Category Archives: On the Same Page

Review: On the Same Page by N.D. Galland

Title: On the Same Page by N.D. Galland
Publisher: William Morrow Paperbacks
Genre: Contemporary, Women’s Fiction, Romance
Length: 320 pages
Book Rating: C

Complimentary Review Copy Provided by Publisher Through Edelweiss

Summary:

From the critically acclaimed author of Stepdog and The Fool’s Tale comes a romantic comedy that tells the story of one journalist secretly juggling two bylines for competing newspapers on a small island.

One island, two newspapers, and the reporter who played them both

Johanna Howes is a Martha’s Vineyard native who left the Island at 18 and moved to New York City to become a writer. Now in her 30s, she reluctantly returns to care for her cranky, injured uncle. Needing income, she freelances for one island newspaper (the one Uncle Hank likes). But that doesn’t cover her bills, so she creates an alter ego to write for the rival paper (the one Uncle Hank doesn’t like).

The Vineyard has a split personality – part elite summer resort, part working-class small town. The Island’s two papers –the Journal and the Newes – are famously at odds with each other and reflect the seasonal schism in their reporting. Everybody’s shoulder seems to have a chip on it.

Johanna gets personally ensnared in a messy situation she’s assigned to write about for both papers: a wealthy seasonal resident sues the town for the right to use his private helicopter. When Johanna agrees to a cup of coffee with the witty, handsome stranger she meets at a zoning board meeting, she has no idea she’s made a date with Orion Smith, helicopter owner. Orion, meanwhile, doesn’t realize Johanna is the niece of his political nemesis, Henry Holmes.

Johanna scrambles to keep her disparate identities separate from each other in the tiny off-season community, but everything she does just gets her into deeper trouble…and further complicates her budding romance with the exasperating charmer she’s doing her best not to fall for.

A story about the half-truths we tell ourselves – and others – especially when our hearts are on the line.

Review:

Set On Martha’s Vineyard, On the Same Page by N.D. Galland is an entertaining novel with a slight romantic element.

After graduating from high school, Joanna Howes left Martha’s Vineyard for the bright lights and anonymity of New York City. A successful freelance reporter, she returns home for a family emergency with her Uncle Hank and begins working for one of two island newspapers, the Journal. When her stay stretches much longer than anticipated, Joanna secretly starts writing articles the other paper, the Newes. Caring for her cantankerous uncle and juggling the different newspaper assignments while ensuring no one finds out the truth, Joanna’s life becomes even more complicated after meeting Orion Smith. Orion has the island up in arms with his fight to build a helipad at his estate and Joanna is reporting on the ongoing battle. She works hard to maintain her ethical standards but an unexpected attraction between her and Orion adds another complication to her life. Will the truth emerge about Joanna’s employment? Will Joanna’s and Orion’s budding romance survive once her secret is revealed?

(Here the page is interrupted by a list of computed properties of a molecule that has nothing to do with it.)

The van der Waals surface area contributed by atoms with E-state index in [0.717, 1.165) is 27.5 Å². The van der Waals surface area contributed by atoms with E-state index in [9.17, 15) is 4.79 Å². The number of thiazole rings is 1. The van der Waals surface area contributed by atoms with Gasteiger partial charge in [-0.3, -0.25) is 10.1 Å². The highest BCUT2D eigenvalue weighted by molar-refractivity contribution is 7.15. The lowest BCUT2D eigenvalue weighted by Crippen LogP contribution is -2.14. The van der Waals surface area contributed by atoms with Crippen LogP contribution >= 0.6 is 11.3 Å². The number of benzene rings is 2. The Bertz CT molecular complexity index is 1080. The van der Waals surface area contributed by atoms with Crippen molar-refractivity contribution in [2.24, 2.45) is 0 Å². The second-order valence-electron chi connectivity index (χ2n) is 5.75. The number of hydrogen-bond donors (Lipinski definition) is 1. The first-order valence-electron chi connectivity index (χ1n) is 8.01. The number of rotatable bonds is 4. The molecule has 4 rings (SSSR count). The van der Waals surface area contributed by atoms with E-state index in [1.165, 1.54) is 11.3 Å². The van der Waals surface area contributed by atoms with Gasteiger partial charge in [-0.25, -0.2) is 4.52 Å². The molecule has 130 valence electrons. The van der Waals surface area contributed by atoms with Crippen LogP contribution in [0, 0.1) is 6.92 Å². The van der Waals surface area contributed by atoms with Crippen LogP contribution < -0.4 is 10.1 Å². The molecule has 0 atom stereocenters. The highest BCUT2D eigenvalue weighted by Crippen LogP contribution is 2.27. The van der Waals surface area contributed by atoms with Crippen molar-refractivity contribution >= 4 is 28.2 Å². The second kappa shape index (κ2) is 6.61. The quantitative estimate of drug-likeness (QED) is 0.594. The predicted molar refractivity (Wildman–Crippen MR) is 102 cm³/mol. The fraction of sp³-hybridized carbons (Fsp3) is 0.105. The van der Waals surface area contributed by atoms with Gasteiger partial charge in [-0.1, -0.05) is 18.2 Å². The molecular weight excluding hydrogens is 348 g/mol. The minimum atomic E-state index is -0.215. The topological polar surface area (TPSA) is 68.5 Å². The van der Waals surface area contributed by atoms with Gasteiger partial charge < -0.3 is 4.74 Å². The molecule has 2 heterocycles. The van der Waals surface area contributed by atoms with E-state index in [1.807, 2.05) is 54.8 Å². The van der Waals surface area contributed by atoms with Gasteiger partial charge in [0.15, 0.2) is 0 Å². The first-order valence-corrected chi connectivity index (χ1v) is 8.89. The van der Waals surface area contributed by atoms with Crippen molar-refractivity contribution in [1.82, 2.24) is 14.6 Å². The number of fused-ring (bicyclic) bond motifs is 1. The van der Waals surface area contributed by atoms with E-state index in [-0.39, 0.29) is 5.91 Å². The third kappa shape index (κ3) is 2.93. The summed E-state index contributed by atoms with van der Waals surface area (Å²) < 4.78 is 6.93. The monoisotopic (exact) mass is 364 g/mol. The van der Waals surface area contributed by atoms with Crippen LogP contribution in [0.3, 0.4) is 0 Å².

Life in the Vineyard’s off season is quiet so finding a job is nearly impossible. Joanna fully intends to return to New York once Uncle Hank is on the mend, but she also needs some type of income. Working at the Journal is much different than her usual reporting, but with help from family friend and editor Everett, it does not take long for her to get the hang of her new (temporary) job. As Uncle Hank’s recovery suffers several setbacks, Joanna realizes she won’t be leaving any time soon. Needing more income, she feels like she has no choice but to write for the Newes.  Writing for both papers turns out to be easier than expected but Joanna is continually on edge as she waits for her secret to be exposed.

Joanna’s interactions with Orion are purely professional initially, but she is also drawn to him personally.  Their interactions are sometimes a bit tense since Joanna is a bit prickly with his outsider status. As they verbally spare with one another, Orion challenges her prejudice toward “wash-ashores” while Joanna raises his awareness of his sense of entitlement due to his wealth. Their romance is understated and does not really begin until near the end of the novel.

The setting of On the Same Page is one of the best aspects of the story and N.D. Galland brings Martha’s Vineyard vibrantly to life. Life for the year rounders is nowhere near as glamorous as the island’s wealthy visitors. It is quite interesting learning how the class disparities adversely affect the full-time residents. The cast of characters is quite quirky and eclectic but it is difficult to like Orion or Hank. Joanna has her fair share of flaws and while she makes a few mistakes and missteps, it is easy to understand the reasons for her choices. Hank is thoroughly disagreeable and unappreciative of Joanna’s help. Despite efforts to portray Orion as charming and irresistible, he is really a bully whose behavior towards Joanna is insulting and rude.

On the Same Page is a well-written novel that is somewhat slow-paced and a little predictable. Joanna is surprised by her gradual attitude change toward island life and she grows professionally through her new reporting experiences. N.D. Galland wraps up all of the story’s loose ends and the novel ends on a positive note. All in all, an enjoyable read that provides an insider’s viewpoint of life on Martha’s Vineyard.

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Filed under Contemporary, ND Galland, On the Same Page, Rated C, Review, Romance, William Morrow Paperbacks, Women's Fiction